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Why did The Toronto Star publish an investigation questioning the HPV vaccine Gardasil, public editor Kathy English asked in her latest column.

“The Star fell short in not giving its readers public health information in a manner that meets the standards of responsibility expected in evidence-based science journalism,” English wrote. “In matters of life, death and public health, the science matters.”

The Star’s editor also apologized for athe newspaper’s report.  “I apologize to our readers and to the people in the medical community, and especially to those who believe our story could be used to fuel the anti-vaccine movement,” editor Michael Cooke said, according to English.

“There was a bad story-management combination approved by me: a foreboding headline, undue emphasis on the front page and terrible timing,” he went on. “There is a current and intense debate over immunization that has raged since the latest measles outbreak and I did not put the proper framework around the story. More should have been done to acknowledge the fraught framework in which the story was published.”

English addressed the controversial Star report in her Feb. 13 column.

The Gardasil story was originally titled “A wonder drug’s dark side.” It has since been changed to “Families seek more transparency on HPV vaccine.” An editor’s note atop the story reads: “Editor’s Note-February 13, 2015 : The original headline on this story has been edited to reflect a better description of the story’s content.”

The report also carries a subheadline to acknowledge “there is no scientific medical evidence of any ‘dark side” of Gardasil. That subheadline reads: “This article has come under global criticism by the medical and public health communities for not making clear the scientific evidence of the safety of the HPV vaccine Gardasil. There is no scientific medical evidence of any ‘dark side’ of this vaccine.”

The report’s “alarmist information is not the full story,” English wrote, pointing out that 65 Canadian specialists criticized the Star report in a letter to the editor published by  the Star Feb. 11.

There is not a correction on the article; however. the article carries a link to the Canadian specialists’ criticism. iMediaEthics is writing to the Star to ask if it will publish any correction in addition to English’s column.

While English argued that the Star‘s investigation did note that those challenging the vacine were only offering their “opinion” not any “conclusive evidence,” she acknowledged that most readers missed that.

“I think that’s largely due to the dramatic front-page presentation with its large headline heralding the vaccine’s “dark side” and subheadline telling you that 60 Canadians experienced debilitating illness after inoculation,” English wrote.

She added that Star publisher John Cruickshank admitted in a CBC Radio interview that the newspaper “failed in this case” and “let down readers.”

“The Star did the right thing in publishing the health specialists’ article,” English wrote. “I believe it presents the established scientific facts on Gardasil, making clear the vaccine’s value in preventing cervical and other cancers.”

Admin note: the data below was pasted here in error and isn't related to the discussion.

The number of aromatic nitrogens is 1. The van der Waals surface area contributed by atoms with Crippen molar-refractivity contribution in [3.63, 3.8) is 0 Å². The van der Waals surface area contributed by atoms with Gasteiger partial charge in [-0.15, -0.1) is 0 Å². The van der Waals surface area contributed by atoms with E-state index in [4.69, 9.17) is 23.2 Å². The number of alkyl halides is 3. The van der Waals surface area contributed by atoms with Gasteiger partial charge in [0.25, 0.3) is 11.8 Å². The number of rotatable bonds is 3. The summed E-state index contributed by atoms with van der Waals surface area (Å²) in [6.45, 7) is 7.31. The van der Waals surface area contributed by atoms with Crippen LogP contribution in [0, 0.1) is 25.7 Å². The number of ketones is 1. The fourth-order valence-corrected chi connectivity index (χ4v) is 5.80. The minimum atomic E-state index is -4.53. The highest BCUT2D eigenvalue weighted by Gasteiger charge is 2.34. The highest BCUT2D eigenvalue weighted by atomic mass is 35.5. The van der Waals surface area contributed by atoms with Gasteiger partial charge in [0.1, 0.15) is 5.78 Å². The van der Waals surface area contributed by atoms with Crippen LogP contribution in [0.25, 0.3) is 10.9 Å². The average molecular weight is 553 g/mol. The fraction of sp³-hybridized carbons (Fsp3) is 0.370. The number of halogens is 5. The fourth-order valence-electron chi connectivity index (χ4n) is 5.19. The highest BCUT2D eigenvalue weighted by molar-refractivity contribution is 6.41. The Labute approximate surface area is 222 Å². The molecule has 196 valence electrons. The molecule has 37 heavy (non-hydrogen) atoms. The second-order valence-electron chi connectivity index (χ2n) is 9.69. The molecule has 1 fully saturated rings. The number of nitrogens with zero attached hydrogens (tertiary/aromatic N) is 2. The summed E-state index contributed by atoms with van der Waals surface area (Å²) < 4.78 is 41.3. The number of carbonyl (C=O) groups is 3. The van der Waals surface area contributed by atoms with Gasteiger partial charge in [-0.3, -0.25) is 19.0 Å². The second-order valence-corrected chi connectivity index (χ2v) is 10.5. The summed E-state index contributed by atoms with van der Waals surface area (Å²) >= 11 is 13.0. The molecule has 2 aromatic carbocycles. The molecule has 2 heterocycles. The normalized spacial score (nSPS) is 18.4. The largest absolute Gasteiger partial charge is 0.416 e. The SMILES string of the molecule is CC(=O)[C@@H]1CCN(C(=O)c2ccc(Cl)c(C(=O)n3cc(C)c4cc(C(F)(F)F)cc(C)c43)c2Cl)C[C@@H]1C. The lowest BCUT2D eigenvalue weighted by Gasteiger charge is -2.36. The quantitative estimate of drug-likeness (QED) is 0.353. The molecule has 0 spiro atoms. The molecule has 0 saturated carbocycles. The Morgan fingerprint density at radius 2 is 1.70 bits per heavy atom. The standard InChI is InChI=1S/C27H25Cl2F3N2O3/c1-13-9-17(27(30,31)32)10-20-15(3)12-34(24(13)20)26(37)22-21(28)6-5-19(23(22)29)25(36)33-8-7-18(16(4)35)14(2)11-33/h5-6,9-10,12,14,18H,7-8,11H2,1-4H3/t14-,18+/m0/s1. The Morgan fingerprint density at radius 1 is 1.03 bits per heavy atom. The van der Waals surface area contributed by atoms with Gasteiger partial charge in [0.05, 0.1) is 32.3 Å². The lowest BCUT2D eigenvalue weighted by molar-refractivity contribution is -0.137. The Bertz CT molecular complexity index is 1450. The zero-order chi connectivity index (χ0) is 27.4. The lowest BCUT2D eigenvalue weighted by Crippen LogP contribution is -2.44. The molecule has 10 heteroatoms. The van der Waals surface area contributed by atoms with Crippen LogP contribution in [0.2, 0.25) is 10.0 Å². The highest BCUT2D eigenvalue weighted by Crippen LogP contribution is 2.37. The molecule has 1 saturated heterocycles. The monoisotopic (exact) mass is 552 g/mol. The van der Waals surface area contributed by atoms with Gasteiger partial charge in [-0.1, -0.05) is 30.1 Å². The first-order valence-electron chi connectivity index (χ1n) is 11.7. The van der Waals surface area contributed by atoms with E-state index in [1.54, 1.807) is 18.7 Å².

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She added that she agrees with the 65 specialists’ who signed a letter criticizing the Star’s reporting as “alarmist in the face of the established science.”

“The widespread criticism of the Star’s story expressed by those within the medical, scientific and public health communities is fair and valid,” English concluded, pointing out that critics have been “highly credible.”

“I believe they have spoken up out of genuine concern that the Star has fallen short of evidence-based standards of reporting on public health. They fear the Star investigation could cause harm if young women and their parents don’t fully understand the robust evidence of the vaccine’s safety and thus, avoid the vaccine,” English added.

The Star’s English previously tweeted that

 


The 65 specialists’ letter, “Science shows HPV vaccine has no dark side,” called out the Star‘s reporting for misleading readers.

The Star’s report’s “litany of horror stories and its innuendo give the incorrect impression that the vaccine caused the harm,” they wrote.

“Very unfortunately, this article may well lead readers to doubt both the scientific evidence and the recommendations of the Public Health Agency of Canada, the Society of Obstetricians and Gynecologists of Canada, the National Advisory Committee on Immunization, and the Canadian Cancer Society about vaccination,” the specialists went on, pointing out that “correlation is not causation.”

The writers explained:

“The Star presented the stories of women who have suffered greatly. The article was engaging, dramatic and might have created fear. But study after study has shown that there is no causal link between the events the Star reported and the vaccine. About 169 million doses of the HPV vaccine have been administered worldwide. In any given large population, there will be illness and death. This is a statistical fact. To attribute rare devastating occurrences to a vaccine requires evidence of causation, of which the international scientific community and the Star article have none.”

iMediaEthics has written to Gardasil’s manufacturer for comment.

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Toronto Star admits Anti-Vaccine story ‘alarmist,’ Public editor Asks Why Story was published

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